Ask Maxwell: How Do I Best Settle Parenting Disputes with My Partner?
First of all, I think it’s great that you have different parenting styles and that is a real strength in terms of allowing your kids to experience and understand two different perspectives and approaches to problems that they will one day solve for themselves.
Personally, my father was very hands-off, except for major infractions and my mother tended to micromanage and stress out about everything from what we ate to falling asleep at night. My parents also got divorced when I was around 10, so I had the very real experience of going back and forth to two different houses with different styles each week. I remember finding the transitions awkward, but then loving both styles and very much emulating them — or digesting them — into my own as an adult. With one parent, you can feel free of judgement and more expansive— which is good — and with the other you can feel safe and boundaried — which is also good.
Which is just a long way of saying, if your husband has a different approach to parenting to you, I would embrace it and consider it a bonus.
The problems arise when you don’t agree and the child feels caught in the middle, and, obviously, upset if you’re both upset. Getting mixed messages is not a good thing. You want to be on the same page.
Depending on your temperaments, there a number of ways you can play it with your husband.
1. Divide and Conquer: divvy up the parenting so that you each get to lead in different areas. Perhaps you’re the food person and really want to lead on what they eat, and he is a neatness person and can lead on keeping the house in order.
2. House & Senate: another way of dividing it up, but basically a decision can come from either parent, but then the other gets to ratify it or send it back for an amendment. This shows respect and an orderly way of working things through even as they inevitably pop up.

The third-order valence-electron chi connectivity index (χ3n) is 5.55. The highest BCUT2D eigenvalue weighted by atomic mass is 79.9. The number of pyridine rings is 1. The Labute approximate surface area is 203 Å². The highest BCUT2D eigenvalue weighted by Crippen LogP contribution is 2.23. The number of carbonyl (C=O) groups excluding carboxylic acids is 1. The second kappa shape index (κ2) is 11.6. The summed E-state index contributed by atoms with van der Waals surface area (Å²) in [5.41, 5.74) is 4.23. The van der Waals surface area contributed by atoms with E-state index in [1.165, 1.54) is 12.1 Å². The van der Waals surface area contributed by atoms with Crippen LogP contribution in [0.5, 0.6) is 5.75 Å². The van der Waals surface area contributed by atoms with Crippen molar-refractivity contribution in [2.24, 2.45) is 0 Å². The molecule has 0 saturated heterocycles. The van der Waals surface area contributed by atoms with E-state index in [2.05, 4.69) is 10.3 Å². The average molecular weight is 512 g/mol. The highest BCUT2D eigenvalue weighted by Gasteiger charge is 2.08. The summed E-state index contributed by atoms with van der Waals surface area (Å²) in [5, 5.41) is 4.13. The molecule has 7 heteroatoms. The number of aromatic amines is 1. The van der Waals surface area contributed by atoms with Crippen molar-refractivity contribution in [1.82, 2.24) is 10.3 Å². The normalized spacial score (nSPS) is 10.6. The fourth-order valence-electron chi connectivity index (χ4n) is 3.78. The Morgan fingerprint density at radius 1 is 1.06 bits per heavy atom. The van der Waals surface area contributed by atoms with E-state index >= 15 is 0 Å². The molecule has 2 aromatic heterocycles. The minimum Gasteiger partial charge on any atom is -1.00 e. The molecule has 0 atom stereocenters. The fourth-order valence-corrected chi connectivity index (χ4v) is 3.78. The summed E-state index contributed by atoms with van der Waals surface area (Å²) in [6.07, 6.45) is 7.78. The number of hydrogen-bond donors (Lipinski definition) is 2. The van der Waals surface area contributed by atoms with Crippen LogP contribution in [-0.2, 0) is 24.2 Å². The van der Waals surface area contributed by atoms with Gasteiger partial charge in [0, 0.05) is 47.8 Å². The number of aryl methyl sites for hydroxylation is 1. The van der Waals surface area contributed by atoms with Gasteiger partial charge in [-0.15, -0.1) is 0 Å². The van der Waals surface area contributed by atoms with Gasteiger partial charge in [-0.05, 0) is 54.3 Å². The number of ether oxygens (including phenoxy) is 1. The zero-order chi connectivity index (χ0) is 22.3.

The main thing is to model respect for one another, even as you see things differently, and know that sometimes the best decision is a compromise and some times the other side might actually have a better idea and you let them run with it. At Amazon, they have a practice, which we follow at Apartment Therapy and which might also be a good practice here, which is called “Disagree & Commit.” This means that a hearty and healthy conversation often has disagreements in it and you WANT to hear both sides. In the end of the day, however both people should COMMIT to the decision, even if they still disagree. As long as both parties feel heard and seen, they can often happily commit to a decision that they don’t agree with — and they might be right or they might be wrong in the end, but that’s another fine thing to work out in time and establish trust in one another’s decision-making skills.
So, to sum up: having a hearty argument over a parenting decision is OKAY and it’s not even bad for your kids to be in on it. Listen to one another, try to put yourself in their shoes and see if there’s any movement to a middle place or from one side to the other. It’s even GREAT to say to your partner, “I really appreciate your perspective on this and how different it is.” Appreciating one another in an argument is possible and super healthy.
Then get to a decision, let it be fast and both commit to it. If you can do that, I guarantee you and your children will flourish.
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Maxwell Ryan is a father and was an elementary school teacher in NYC before founding Apartment Therapy. He’d love to answer your question: email@example.com. This piece was created for Cubby, our weekly newsletter for families at home. Want more? Sign up here for a weekly splash of fun and good ideas for families with kids.
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